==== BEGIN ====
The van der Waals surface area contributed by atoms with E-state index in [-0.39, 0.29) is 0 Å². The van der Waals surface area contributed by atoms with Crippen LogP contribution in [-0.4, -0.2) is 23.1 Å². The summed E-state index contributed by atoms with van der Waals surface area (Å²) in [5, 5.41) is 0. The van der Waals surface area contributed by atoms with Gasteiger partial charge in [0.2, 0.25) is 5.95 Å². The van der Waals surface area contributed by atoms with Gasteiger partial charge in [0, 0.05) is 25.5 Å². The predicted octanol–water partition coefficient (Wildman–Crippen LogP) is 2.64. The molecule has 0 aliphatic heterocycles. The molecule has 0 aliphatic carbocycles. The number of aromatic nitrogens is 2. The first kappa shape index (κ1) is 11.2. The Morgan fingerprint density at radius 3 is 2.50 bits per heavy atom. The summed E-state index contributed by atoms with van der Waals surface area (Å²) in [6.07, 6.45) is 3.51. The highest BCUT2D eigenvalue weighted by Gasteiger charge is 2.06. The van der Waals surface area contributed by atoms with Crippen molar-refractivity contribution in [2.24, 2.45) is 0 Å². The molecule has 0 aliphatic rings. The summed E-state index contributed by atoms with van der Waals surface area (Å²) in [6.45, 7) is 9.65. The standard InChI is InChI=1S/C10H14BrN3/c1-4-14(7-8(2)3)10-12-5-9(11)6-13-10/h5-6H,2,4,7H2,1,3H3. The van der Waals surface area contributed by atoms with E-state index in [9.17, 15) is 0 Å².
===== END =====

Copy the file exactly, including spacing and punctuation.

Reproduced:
The van der Waals surface area contributed by atoms with E-state index in [-0.39, 0.29) is 0 Å². The van der Waals surface area contributed by atoms with Crippen LogP contribution in [-0.4, -0.2) is 23.1 Å². The summed E-state index contributed by atoms with van der Waals surface area (Å²) in [5, 5.41) is 0. The van der Waals surface area contributed by atoms with Gasteiger partial charge in [0.2, 0.25) is 5.95 Å². The van der Waals surface area contributed by atoms with Gasteiger partial charge in [0, 0.05) is 25.5 Å². The predicted octanol–water partition coefficient (Wildman–Crippen LogP) is 2.64. The molecule has 0 aliphatic heterocycles. The molecule has 0 aliphatic carbocycles. The number of aromatic nitrogens is 2. The first kappa shape index (κ1) is 11.2. The Morgan fingerprint density at radius 3 is 2.50 bits per heavy atom. The summed E-state index contributed by atoms with van der Waals surface area (Å²) in [6.07, 6.45) is 3.51. The highest BCUT2D eigenvalue weighted by Gasteiger charge is 2.06. The van der Waals surface area contributed by atoms with Crippen molar-refractivity contribution in [2.24, 2.45) is 0 Å². The molecule has 0 aliphatic rings. The summed E-state index contributed by atoms with van der Waals surface area (Å²) in [6.45, 7) is 9.65. The standard InChI is InChI=1S/C10H14BrN3/c1-4-14(7-8(2)3)10-12-5-9(11)6-13-10/h5-6H,2,4,7H2,1,3H3. The van der Waals surface area contributed by atoms with E-state index in [9.17, 15) is 0 Å².